Thursday, July 3, 2014

Wolf Creek 12: The Dead of Winter

After a brief hiatus, we are ready now to return to the rough-and-ready fictional cowtown of Wolf Creek, Kansas. For those unfamiliar with this series published by Western Fictioneers, you're missing out -it's almost as fun to read as it is to write.

Each of our writers -there are currently over two dozen -creates one or two unique characters to be citizens of our little community. Our books are either short story anthologies, in which the authors delve more deeply into their characters, or collaborative novels in which each chapter is written by a different writer, from their character's POV.

We have two such novels to offer now... yesterday we talked about Book 11, Stand Proud... today we'll tell you a little about the second book, The Dead of Winter.

Cruel cattle baron Andrew Rogers is still trying to take over the whole county -but his resources are growing thin, and his secret investors are losing patience, so he is growing desperate.

He makes one final gamble, and Wolf Creek will not be the same...

Here is an excerpt:

Marshal Sam Gardner shivered from the cold as he stepped onto the front porch of his office. He had just been to Ma’s CafĂ© for steak and eggs and half-a-pot of coffee, which had finally warmed him up from the walk there; by the time he got back to his office, warmth was already a dim memory.
He closed the door behind him quickly, after kicking as much snow off his boots as he could. He was probably going to have to drink another half-pot of coffee just to feel human again, and this time it would be of his own making rather than the decidedly superior brew they offered at Ma’s. But enough bourbon added into the mix would balance things out a bit.
Quint Croy and Satterlee’s deputy Zack Zacherly were playing checkers. The two were often seen together when they weren’t on duty, and even when they were. It was only natural, they were a lot alike: both in their twenties, former cowboys, both known for having level heads and being slow to anger. They did both have quite a bit of green on them, especially when it came to trusting people, but maybe age would cure that—or maybe, Sam thought to himself with a bit of surprise, maybe that would make them better lawmen someday than he was. If they lived long enough. He had taken a very protective view of Quint, and the two young deputies sometimes reminded him of younger versions of himself and G.W. Satterlee, who had become the best friend Sam had ever had.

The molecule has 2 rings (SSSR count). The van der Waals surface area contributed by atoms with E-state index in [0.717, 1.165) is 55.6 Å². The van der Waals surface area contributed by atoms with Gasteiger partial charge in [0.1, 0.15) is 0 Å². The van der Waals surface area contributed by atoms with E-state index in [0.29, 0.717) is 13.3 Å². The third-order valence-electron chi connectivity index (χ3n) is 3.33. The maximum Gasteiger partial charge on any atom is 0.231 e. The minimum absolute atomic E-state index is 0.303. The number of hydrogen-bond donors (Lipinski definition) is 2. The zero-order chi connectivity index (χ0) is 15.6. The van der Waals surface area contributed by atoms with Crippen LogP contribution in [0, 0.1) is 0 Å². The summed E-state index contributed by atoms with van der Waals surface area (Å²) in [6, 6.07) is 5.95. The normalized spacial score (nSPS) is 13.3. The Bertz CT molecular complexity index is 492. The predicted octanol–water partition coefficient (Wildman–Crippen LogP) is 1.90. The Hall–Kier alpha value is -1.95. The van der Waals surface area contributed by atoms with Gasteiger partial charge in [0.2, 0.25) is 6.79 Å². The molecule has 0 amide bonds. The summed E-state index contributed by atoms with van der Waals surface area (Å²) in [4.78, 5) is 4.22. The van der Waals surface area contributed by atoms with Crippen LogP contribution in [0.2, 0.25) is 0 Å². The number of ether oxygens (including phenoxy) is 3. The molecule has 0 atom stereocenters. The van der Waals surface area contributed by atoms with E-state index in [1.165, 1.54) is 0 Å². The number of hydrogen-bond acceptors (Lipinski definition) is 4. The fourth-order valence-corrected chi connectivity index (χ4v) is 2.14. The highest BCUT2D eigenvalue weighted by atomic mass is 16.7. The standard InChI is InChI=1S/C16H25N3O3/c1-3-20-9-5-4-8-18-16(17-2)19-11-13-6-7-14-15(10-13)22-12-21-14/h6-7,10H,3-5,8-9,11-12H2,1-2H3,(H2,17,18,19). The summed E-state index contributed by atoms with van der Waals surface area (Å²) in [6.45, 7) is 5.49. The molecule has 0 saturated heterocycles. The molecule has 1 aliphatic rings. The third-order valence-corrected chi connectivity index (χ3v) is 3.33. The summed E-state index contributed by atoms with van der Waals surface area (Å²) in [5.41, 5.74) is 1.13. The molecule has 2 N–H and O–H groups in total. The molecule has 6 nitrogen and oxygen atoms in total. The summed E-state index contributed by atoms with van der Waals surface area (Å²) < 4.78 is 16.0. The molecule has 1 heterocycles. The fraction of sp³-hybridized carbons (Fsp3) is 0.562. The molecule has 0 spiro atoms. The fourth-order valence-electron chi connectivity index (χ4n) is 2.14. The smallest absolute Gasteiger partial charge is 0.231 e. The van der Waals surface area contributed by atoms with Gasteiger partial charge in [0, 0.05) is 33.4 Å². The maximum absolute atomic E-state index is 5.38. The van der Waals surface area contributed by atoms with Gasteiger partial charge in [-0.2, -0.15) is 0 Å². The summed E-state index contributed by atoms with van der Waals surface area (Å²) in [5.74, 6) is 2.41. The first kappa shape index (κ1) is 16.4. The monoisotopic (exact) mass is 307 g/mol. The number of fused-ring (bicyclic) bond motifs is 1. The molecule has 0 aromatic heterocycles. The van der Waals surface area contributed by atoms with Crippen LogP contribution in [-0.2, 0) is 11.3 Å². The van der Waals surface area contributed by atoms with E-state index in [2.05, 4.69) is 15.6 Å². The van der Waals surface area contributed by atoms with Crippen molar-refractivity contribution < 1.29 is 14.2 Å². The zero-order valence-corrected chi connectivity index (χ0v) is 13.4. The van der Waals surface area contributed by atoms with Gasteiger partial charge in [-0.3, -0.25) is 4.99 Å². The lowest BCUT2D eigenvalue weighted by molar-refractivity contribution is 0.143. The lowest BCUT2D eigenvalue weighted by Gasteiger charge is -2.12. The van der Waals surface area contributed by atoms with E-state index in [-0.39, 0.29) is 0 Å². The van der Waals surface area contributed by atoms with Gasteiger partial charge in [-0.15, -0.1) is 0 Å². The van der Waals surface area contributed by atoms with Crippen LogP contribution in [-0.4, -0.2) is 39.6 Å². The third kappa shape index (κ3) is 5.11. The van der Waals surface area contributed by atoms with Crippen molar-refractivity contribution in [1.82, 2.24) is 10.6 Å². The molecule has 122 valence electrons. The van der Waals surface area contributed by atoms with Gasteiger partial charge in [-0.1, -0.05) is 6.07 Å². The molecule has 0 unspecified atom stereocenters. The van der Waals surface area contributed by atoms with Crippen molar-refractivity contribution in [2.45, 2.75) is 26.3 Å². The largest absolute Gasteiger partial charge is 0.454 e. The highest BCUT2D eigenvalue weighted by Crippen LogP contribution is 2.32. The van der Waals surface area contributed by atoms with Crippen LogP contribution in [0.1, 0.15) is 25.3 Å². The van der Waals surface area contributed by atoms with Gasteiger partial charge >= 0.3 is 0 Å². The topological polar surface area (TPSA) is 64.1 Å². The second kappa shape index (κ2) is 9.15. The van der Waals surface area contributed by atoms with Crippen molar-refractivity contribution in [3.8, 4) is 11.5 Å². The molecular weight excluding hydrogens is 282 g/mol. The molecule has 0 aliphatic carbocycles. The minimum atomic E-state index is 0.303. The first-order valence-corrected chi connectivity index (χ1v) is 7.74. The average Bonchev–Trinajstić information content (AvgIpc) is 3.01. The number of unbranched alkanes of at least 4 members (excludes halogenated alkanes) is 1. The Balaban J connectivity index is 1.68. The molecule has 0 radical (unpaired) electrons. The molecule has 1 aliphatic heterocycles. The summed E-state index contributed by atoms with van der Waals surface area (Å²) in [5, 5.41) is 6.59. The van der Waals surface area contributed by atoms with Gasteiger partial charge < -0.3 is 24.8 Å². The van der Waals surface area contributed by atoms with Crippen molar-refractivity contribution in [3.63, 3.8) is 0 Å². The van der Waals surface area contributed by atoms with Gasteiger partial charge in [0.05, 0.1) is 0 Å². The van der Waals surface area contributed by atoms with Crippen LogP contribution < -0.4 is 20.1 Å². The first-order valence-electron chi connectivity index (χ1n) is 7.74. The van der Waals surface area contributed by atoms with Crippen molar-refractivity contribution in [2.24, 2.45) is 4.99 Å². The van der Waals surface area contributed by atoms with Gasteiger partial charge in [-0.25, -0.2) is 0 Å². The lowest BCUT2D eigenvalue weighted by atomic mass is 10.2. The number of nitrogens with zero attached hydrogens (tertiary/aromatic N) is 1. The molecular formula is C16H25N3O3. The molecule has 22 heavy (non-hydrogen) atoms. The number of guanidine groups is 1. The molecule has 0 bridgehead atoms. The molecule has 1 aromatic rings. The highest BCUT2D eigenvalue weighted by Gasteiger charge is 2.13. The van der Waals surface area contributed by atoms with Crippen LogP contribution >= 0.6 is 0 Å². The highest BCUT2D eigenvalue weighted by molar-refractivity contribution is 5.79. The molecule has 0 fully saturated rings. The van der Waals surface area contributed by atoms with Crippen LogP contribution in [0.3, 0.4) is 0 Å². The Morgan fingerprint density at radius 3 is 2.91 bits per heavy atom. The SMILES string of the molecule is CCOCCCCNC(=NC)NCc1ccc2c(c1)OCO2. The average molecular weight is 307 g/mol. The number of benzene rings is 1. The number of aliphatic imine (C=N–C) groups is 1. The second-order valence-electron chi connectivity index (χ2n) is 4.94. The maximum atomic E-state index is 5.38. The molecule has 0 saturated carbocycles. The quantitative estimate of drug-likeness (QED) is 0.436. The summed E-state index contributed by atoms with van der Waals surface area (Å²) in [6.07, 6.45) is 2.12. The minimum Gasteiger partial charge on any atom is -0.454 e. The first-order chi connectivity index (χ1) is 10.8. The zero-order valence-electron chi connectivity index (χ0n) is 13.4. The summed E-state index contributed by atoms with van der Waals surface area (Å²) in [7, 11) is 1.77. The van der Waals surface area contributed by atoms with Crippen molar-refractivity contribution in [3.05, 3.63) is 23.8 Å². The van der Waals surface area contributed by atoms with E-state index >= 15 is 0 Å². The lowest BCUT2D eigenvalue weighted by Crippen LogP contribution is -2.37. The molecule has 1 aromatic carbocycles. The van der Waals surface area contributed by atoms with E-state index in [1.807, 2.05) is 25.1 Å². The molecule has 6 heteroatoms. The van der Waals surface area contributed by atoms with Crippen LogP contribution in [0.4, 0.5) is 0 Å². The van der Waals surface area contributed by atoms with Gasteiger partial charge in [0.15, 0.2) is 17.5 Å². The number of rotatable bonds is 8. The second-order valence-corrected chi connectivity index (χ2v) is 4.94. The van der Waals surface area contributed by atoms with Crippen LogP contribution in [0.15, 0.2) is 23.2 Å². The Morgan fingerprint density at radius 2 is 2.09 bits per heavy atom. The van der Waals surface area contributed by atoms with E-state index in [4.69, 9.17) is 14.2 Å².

“Mornin’, Zack,” Sam said. “I see you’re using a shrewd strategy, taking Quint on after he’s put in a night shift.”
“Mama didn’t raise no fool,” Zack said with a smile. “The sheriff sent me over to drop off some reward dodgers, I figured I could spare the five minutes or so it usually takes to outwit Quint, here.”
“Well, if we’re having a party, I might as well put on a full pot,” Sam said. Then he heard a horrible caterwauling coming from the back room.
“Oh, hell,” the marshal said. “Please tell me that’s not what I think it is.”
Quint shrugged. “He’s been here since I got in, Sam.”
Sam sighed and headed for the back room, where he kept his cot. This building was more than his office, it was his living quarters—and one person in particular seemed to think it was theirs, as well.
Sure enough, Rupe Tingley was stretched out on Sam’s cot, snoring like a banshee. Sam actually wouldn’t mind—he had a soft spot for Rupe, who reminded him of an uncle he used to have—if the town drunk’s bathing habits were more consistent. Or if they existed. Every time Rupe stumbled in and occupied the marshal’s bed, the sheets had to be taken to the Li Laundry and fumigated.
Sam reached out and grabbed the other man’s shoulder—the good one, that still had an arm attached to it—and shook.
“Rise and shine, old hoss,” he said. Rupe burped, but made no indication he was gaining consciousness. Sam shook him harder.
“Damnation, man, what does it take to wake you up?”
And that was when all hell broke loose.
The air became alive with the sound of gunfire, and the thuds of bullets—it was not just a few shots, it was a veritable fusillade. It reminded him for a moment of the battlefield. And then it was over, as quickly as it had begun, and he heard the sound of horses galloping away.
Rupe was still asleep, but Sam Gardner was more awake than he had ever been in his life. He ran back into the front room.

The books are released under the house name Ford Fargo- but here are the writers in this volume, and the characters they write for:

James Reasoner - Sheriff G. W. Satterlee
Cheryl Pierson - Derrick McCain, farmer
James J. Griffin - Ben Tolliver, hostler
Clay More - Logan Munro, town doctor
Big Jim Williams - Hutch Higgins, farmer
Troy D. Smith - Marshal Sam Gardner

Check it out today- and if you haven't read the first ten, shoot, find 'em and see just how much fun they are!


  1. This looks like a wonderful installment in the Wolf Creek saga, Great stuff, guys.

  2. Looks like a couple of winners, now to decide which one...oh heck, both are on the gift my myself list, Doris

  3. If there were a single volume of the series that I would say "don't miss," it'd be this one...

  4. Oh, I agree, Troy! I especially enjoy the characters in this volume--I enjoy them all the time, but this one...I was cheering all the way through it. Lots of wonderful action and surprises!

  5. This was a fun one to be involved in and I'd say it is not one to miss.


  6. I think it's one of the best Wolf Creek's yet. It's great having so many wonderful writers working together on this series.

  7. Great read - I really enjoyed this one!